But handing over more power to the executive branch may be politically advantageous in the short run, but it’s dangerous in the long run. As I mentioned last month, Obamacare is already loaded with unaccountable “Czars” in control of the decision-making process. This trend should not continue.

    I believe that raising the debt limit gives Obama more power to shove Obamacare and other programs like Cap & Trade down our throats. Obama may “own” the results of these moves and face the political fallout in 2012, but it’s a terrible pill for America to swallow.

    Earlier this week, my concern was not that we would default if no deal emerged by August 2. However, as this week has progressed and the mainstream media narrative has taken shape – with all of the threats of default and credit downgrades – we should be wary that a default is possible or made to occur, with blame doled out accordingly.

    All of the layers of networks, bureaucracies, and structures of Obamacare are like relentless vine choking American commerce and the economy. I don’t think Obama understands the true costs his own health overhaul is having on this country.

    It is imperative that a Republican wins the White House in 2012 so the malignancy of Obamacare can be fully repealed and excised. Until then, the Republicans must do everything they cannot to take the fall for well-maneuvered political strategies like Obama’s debt limit charade.

  • Obamacare Creating Shortages of MDs, Medications


    The latest news still shows no signs that things are getting better. Unemployment sits at 9.2%, this month’s jobs report is absolutely dismal, gasoline prices remain high, and our national debt sits at $14.3 trillion and climbing. President Obama shows no interest in tackling these issues, but he is engaged in a steamy mid-July budget fight with Congressional Republicans over raising the debt limit. The deadline of August 2 is frighteningly close. If we fail to address deficit spending now, we risk seeing our wonderful country go the way of Greece, with rioting in the streets over austerity measures that make the current GOP proposals for spending cuts look tame by comparison.

    The one big Obama “accomplishment”, the systematic gutting of the world’s greatest healthcare system called Obamacare, continues to wreak havoc on doctors and patients alike.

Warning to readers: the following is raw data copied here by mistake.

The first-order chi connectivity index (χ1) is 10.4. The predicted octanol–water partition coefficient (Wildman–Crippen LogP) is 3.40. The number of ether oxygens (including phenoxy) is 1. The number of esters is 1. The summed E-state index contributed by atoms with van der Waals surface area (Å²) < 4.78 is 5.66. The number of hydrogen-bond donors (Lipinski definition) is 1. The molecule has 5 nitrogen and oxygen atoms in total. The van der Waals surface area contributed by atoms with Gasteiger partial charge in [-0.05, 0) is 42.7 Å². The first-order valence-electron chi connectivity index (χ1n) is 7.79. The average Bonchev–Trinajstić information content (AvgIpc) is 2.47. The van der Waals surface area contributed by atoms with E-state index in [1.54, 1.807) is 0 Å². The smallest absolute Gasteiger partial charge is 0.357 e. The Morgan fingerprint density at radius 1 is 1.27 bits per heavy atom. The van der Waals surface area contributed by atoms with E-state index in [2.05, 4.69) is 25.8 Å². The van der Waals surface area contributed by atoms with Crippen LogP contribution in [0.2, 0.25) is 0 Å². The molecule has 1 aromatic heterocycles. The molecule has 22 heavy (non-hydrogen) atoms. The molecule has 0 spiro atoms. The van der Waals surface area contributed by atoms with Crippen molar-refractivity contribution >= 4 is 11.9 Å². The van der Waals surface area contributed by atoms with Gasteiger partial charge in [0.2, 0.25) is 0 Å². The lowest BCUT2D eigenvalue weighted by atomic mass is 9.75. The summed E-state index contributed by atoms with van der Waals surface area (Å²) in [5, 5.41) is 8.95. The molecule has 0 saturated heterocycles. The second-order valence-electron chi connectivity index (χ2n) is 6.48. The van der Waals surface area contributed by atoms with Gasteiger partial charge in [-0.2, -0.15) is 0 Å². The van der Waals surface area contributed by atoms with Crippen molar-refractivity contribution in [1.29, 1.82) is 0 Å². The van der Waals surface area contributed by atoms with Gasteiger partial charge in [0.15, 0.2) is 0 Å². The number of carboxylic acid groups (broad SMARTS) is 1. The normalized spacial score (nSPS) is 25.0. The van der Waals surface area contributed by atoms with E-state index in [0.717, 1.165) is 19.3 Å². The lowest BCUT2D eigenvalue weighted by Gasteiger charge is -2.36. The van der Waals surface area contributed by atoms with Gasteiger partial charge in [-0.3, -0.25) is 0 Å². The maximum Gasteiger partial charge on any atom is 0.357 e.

Avastin: No longer an option for breast cancer patients

    The latest evidence of where we’re heading is the issue over Avastin. The FDA has rejected Avastin, the newest and most effective anti-cancer treatment for advanced breast cancer cases. The FDA is following the lead of the United Kingdom, where Avastin was rejected for cost reasons. Patients who are relying on Avastin are up in arms. Where does this leave them?

    We have to look again at the provision of the Obamacare law that specifically addresses end of life care and how it is determined who receives cancer therapy. There are designated MDs now in hospitals that are writing end-of-life diagnoses and cancer treatments now are being determined for the younger more curable cancers. As a practicing RN I never thought that I would see the day when MDs made the determination as to whom is treated or not treated for their ailments. Thus goes the Avastin probability that it just might work or extend a person’s life!

    While Avastin may be disappearing as an option, medications in general are becoming increasingly scarce. We’re not just talking about specialized or boutique medications, but ordinary painkillers for post surgical pain, common diuretics, heart tonics, blood pressure treatments and anti-coagulants.

    Source: Associated Press

    Not too long ago, a patient could take their prescriptions to their neighborhood chain run pharmacy and leave the same day with their prescription filled. This is becoming a thing of the past as many patients face waiting periods of several days to have their prescriptions fully filled. Hospitals, rehabilitation and long-term care facilities are facing the same shortages for more than 200 types of medications. Family members are telling me that long-term care facilities are asking families to bring in their medications to the facility. The practice of taking your medications from your home into such a facility was once illegal (and most likely still is!).

    Emergency rooms are starting to feel the strain as well. The growing physician shortage is worsened by more MDs leaving their chosen field. As more people become eligible for Obamacare or the government-payer system Medicaid, this crisis will reach a boiling point. The citizens of this country who once had access to the most coveted and best healthcare in the world are being tested and they surely are not ready to accept the demise of our healthcare system in favor of Obamacare.